Scheming House and Family of David

By Somerville, Janet | Compass: A Jesuit Journal, January-February 1997 | Go to article overview

Scheming House and Family of David


Somerville, Janet, Compass: A Jesuit Journal


When I hear the Advent and Christmas liturgy rejoicing in naming Jesus as son of David and claiming for him David's family heritage, I always ache a little. Because when you look at family realities--rather than at military and political realities, at which David excelled--there could hardly be a more poignant symbol of "adopting trouble" than being born into "the house and family of David."

In many ways, David was a magnificent man: generous, loyal, affectionate, gifted and full of life. He was a comradely freedom fighter, an ardent religious believer, and a dedicated if increasingly confused king. But David was a shatteringly unsuccessful father. He was terrible at bringing up boys. And if I'm counting the lists in 2 Samuel correctly, he had seventeen sons, so his lack of fatherly prudence was, well, magnified.

It's not that he didn't care. Far from being a cold father, David seems to have been insanely indulgent with his grown-up sons. O my son Absalom, my son, my son Absalom! Would I had died instead of you, O Absalom, my son, my son! That famous lament of David was over a handsome traitor-son who had schemed against him, lied to him and then died fighting him for the throne. David's raw uncontrollable grief shocked and enraged his own officers, who had just risked their lives trying to undo the damage Absalom had unleashed on the country.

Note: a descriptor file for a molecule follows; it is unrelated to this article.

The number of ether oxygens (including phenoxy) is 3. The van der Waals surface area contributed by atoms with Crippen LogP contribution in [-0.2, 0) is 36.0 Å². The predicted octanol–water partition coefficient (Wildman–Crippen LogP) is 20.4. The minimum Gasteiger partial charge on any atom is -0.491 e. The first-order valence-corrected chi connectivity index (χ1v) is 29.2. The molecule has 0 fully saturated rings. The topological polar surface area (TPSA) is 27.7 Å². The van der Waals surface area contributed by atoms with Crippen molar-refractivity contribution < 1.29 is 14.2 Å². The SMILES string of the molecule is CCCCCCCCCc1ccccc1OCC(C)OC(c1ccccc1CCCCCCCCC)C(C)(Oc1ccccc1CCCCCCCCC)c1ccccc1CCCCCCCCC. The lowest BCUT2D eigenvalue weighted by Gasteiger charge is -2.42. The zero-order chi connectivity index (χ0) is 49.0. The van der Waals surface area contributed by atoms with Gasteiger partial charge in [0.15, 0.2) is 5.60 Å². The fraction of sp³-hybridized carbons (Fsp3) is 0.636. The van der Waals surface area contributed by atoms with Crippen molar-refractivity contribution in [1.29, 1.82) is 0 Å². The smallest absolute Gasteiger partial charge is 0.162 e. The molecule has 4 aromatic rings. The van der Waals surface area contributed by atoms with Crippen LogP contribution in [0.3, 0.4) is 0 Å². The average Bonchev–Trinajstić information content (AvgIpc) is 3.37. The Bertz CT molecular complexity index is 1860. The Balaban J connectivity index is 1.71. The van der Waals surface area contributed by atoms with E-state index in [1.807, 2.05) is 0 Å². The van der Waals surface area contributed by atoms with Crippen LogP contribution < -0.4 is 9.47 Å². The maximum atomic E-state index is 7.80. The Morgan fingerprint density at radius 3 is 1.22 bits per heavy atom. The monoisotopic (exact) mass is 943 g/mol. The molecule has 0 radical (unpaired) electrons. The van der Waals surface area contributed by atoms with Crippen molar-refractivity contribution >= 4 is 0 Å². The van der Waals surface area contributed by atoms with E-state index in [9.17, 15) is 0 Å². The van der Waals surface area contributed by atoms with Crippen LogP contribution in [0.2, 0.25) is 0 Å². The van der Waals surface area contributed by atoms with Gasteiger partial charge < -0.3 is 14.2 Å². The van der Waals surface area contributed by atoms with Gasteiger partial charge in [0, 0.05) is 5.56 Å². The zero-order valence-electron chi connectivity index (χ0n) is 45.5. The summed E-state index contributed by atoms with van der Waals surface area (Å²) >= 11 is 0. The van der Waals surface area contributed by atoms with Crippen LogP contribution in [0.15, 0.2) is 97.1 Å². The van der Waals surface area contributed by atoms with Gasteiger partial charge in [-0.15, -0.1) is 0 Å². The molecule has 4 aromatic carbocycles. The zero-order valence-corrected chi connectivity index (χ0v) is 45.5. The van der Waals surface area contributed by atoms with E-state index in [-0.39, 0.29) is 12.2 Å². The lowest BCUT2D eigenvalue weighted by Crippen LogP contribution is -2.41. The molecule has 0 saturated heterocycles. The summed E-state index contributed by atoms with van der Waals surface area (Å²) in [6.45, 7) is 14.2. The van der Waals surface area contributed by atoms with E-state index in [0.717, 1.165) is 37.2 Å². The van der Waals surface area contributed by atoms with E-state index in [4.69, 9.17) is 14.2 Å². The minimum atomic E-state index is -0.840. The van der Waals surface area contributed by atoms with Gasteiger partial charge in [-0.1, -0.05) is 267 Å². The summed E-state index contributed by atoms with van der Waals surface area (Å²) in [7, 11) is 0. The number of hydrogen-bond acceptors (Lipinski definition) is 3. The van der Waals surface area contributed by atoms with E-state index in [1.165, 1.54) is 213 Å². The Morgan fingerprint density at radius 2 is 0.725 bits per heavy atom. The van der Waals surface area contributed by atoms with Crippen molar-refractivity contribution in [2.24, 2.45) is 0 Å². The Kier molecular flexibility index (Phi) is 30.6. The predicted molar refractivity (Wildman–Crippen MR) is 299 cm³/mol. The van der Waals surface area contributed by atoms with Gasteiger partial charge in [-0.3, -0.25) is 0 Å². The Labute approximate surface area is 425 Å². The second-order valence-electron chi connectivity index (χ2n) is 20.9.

In a similar vein, the story of Amnon (in 2 Samuel 13), David's firstborn who entrapped his half-sister Tamar, then raped her, then threw her out into a ruined future is a chronicle of gross male self-in-dulgence and of a spoiled child. David's response to all this is inexcusable: When King David heard of [the rape], he became very angry, but he would not punish his son Amnon, because he loved him, for he was his firstborn. The king, anointed to be responsible for justice, refuses to do justice, blinded as he is by a doting favouritism. That leaves justice to be done by stealth and violence, in a way that presages a whole future of bloody intrigue.

What a change from David's original condition! When we first meet David, in the beautifully crafted text of 1 Samuel 16, he's a model son in a hardworking sheep-ranching family in the rough hills of Judea. He's gusty and spirited, but he's also obedient, disciplined, profoundly responsive to urgent adult concerns. So how do we leap to the elitism and self-indulgence of the royal family in Jerusalem a few decades later? …

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